SANTA ROSA -- The Sonoma County Board of Supervisors, acting as the Sonoma County Water Agency board of directors, today approved funding for the development of a feasibility study to develop a local community choice aggregation, or CCA, program.
Up to $150,000 was approved for the feasibility study, and up to $100,000 for Rusty Klassen of Marshall-based Local Power to develop the water agency's renewable energy programs. The action came at the same time the board approved and authorized the water agency to implement its new Energy Policy.
“The financial impact and economics involved in implementing such a program could be significant. The ability to invest power revenues locally while creating green jobs for County residents is attractive and this study will be looking at these opportunities,” said water agency board chairman and Supervisor Efren Carrillo.
In 2002, the California Legislature enacted legislation permitting the creation of CCA programs. Under the legislation, a city, county or joint powers agency (two or more cities and counties) may implement a CCA program.
Once formed, residents within the CCA service area can opt out of the CCA and continue to receive power from the utility (e.g., PG&E). Those that do not opt out will have their power supplied by the CCA entity. The utility continues to provide and bill CCA customers for power transmission and other services (e.g., meter reading, billing, etc.). Only the electricity generation portion of electricity service is provided by the CCA entity.
A similar program, Marin Clean Energy, is operating in Marin County.
The feasibility study will examine whether such a program provides Sonoma County residents with renewable, locally-produced power at a reasonable and stable cost.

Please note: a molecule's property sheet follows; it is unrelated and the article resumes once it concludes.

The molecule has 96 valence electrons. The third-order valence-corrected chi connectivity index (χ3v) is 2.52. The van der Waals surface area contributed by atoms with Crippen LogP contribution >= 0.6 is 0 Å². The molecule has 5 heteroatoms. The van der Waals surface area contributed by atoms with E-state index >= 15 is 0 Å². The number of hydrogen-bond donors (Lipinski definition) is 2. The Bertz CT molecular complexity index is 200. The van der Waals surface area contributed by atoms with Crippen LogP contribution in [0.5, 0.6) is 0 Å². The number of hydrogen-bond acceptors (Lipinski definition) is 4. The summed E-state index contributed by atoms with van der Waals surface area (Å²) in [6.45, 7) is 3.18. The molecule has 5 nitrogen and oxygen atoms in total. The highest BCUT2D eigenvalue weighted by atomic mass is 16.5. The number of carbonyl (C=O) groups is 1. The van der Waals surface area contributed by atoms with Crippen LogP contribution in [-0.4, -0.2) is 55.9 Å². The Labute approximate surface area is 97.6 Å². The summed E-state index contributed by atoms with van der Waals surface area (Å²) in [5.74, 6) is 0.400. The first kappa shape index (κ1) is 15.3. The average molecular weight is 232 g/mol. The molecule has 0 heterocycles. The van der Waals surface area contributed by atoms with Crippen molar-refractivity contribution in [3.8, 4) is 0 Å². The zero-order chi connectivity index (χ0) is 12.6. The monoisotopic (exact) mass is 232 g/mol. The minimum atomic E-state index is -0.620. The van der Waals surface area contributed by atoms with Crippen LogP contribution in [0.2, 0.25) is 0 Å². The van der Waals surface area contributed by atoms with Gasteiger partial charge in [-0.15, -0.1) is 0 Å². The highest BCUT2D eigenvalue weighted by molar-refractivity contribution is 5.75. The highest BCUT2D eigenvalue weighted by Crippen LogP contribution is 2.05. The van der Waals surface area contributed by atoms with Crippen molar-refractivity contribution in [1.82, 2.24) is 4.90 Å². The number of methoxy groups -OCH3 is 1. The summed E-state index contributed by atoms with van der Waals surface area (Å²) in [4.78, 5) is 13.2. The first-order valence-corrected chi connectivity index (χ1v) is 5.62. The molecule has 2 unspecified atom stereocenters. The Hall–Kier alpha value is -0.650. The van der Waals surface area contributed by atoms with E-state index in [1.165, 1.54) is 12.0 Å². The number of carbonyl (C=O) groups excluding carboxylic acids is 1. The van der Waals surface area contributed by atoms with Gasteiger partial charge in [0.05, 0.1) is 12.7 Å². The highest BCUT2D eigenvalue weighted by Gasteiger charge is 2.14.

The study will be coordinated by a steering committee composed of the Water Agency, the Regional Climate Protection Authority, the Agricultural Preservation and Open Space District, the County’s Auditor and General Services departments, city representatives and community stakeholders.
Implementing a CCA in Sonoma County could have multiple benefits, including increased local control over power generation and rates, a substantial reduction in greenhouse gas emissions, local economic benefits, and the opportunity to increase local energy efficiency and conservation efforts, as well as potential integration of carbon sequestration programs.
"The county has been a trail blazer through numerous sustainable energy initiatives in the past, and thanks to the Water Agency’s hard work, this feasibility study lays the foundation for a bright future. This Energy Policy will allow us to reinvest into our local economy while doing the right thing for the environment,” said Supervisor Mike McGuire.
The water agency has a unique interest in energy matters, arising from three factors. First, the agency is a large consumer of electrical energy. Second, it is a producer of electricity. Third, the agency has been a leader in climate change mitigation activities and is pursuing and has pursued numerous renewable energy projects.
The water agency currently operates 4.4 megawatts of renewable solar and hydropower facilities, and has up to 22.4 megawatts in renewable energy projects in development. The county of Sonoma operates two solar systems totaling 820 kilowatts and a 1.4-megawatt fuel cell. An additional 5 to 6 megawatts is generated through capture and combustion of methane gas at the county’s landfill.